abstract photography Australia contemporary art digital photo art experimental photography fine art light painting photo art Tina Stenford



// Tina is an Australian photographer who enjoys experimenting with her camera. As a self-taught artist and having travelled extensively, photography is a natural way of documenting all that inspires her. Abstract photography features prominently in her work. We are pleased to share a set of her series of photography of light through coloured glass.

Born in Melbourne and now living in coastal NSW, Tina has always been passionate about colour and design. Painting, fashion, and interiors have held a special interest, and her love of photography has evolved out of this. She sees beauty in many different contexts. Tina loves travelling to and photographing new places, something she hopes she will be able to do again more easily in a post-pandemic future.

Abstract photography is one of the genres Tina enjoys most. “I feel  that with more experience,  my eye is improving (or developing) towards  being able to see potential compositions at almost every turn!  So spontaneity is very important, but I like having a few shots of a subject to choose from. I like the ‘worlds within worlds’ that can be encountered  in close-ups, so if I had to choose a favourite genre,  it would be abstract.”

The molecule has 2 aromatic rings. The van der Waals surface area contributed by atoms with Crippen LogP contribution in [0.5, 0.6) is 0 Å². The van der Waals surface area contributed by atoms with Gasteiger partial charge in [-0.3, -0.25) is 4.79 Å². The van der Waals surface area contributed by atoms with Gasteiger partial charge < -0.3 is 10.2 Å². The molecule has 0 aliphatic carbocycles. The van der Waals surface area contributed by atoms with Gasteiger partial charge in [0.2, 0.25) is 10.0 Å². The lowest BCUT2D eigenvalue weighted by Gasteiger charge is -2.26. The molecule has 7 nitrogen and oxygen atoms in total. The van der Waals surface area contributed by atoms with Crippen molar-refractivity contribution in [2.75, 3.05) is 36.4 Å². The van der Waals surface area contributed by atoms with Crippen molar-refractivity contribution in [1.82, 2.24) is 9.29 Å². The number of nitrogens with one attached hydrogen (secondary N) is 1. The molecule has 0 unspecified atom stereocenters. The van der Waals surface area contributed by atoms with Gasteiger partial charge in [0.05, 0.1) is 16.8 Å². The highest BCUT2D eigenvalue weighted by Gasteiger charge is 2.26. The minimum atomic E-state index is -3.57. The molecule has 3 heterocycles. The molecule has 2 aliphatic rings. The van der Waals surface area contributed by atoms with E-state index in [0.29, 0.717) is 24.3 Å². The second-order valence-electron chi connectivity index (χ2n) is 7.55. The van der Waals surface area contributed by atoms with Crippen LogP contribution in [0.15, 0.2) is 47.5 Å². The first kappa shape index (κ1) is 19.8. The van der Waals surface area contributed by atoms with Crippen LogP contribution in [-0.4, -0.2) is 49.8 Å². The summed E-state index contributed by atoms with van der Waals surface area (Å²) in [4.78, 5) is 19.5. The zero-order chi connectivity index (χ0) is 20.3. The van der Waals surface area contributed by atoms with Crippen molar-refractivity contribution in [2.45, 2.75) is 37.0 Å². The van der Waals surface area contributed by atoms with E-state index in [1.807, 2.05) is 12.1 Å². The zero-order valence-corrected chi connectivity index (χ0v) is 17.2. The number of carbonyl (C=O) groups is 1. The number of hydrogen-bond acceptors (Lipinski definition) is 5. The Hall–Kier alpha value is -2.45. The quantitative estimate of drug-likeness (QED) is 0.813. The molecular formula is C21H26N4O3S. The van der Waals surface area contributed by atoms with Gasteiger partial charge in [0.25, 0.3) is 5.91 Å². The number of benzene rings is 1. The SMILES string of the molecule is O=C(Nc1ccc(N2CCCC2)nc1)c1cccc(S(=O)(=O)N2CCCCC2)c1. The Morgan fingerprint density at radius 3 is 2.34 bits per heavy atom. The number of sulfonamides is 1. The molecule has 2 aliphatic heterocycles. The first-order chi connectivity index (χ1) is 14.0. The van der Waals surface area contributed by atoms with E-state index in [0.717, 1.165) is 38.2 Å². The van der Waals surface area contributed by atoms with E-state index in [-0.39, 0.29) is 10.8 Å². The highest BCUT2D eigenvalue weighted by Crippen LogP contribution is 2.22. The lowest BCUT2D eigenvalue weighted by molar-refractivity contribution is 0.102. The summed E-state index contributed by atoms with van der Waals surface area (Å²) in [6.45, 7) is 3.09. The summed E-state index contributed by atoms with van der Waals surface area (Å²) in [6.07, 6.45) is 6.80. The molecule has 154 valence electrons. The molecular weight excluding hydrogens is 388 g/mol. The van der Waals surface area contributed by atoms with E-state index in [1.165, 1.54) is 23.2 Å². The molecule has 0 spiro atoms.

“Don’t tell me the moon is shining; show me the glint of light on broken glass.”

Anton Chekhov

What draws you to the arts?

“Enjoying art is simply something that can remove mundanity, negativity or meaninglessness from the world when in the zone.”

What do you like best about your abstract photo art?

“I like that it is not immediately obvious what these images are.

For Tina´s glass series she captured a reflection of direct sunlight passing through coloured bottles and other glass items on to various surfaces. Different times of day created changes of light on the glass, and depending on where she was sitting in the lounge room she could see potential images appear. It was usually only momentary, then the artworks she was seeing were gone with the transient light.

“Mostly the images were not planned, it was more that I could really see compositions emerge as I have in the past with painting.  I would then get a feeling that I was seeing something special or entrancing.  Often I would see these compositions from different positions and get off my seat to get my camera. Each image was presented to me in a fleeting moment in time,” she says.

Images may be cropped for layout. Click on the photos to see a larger image with orginal proportions.


To see more of her photography visit Tina´s Instagram page.

One reply on “EPHEMERAL LIGHT”

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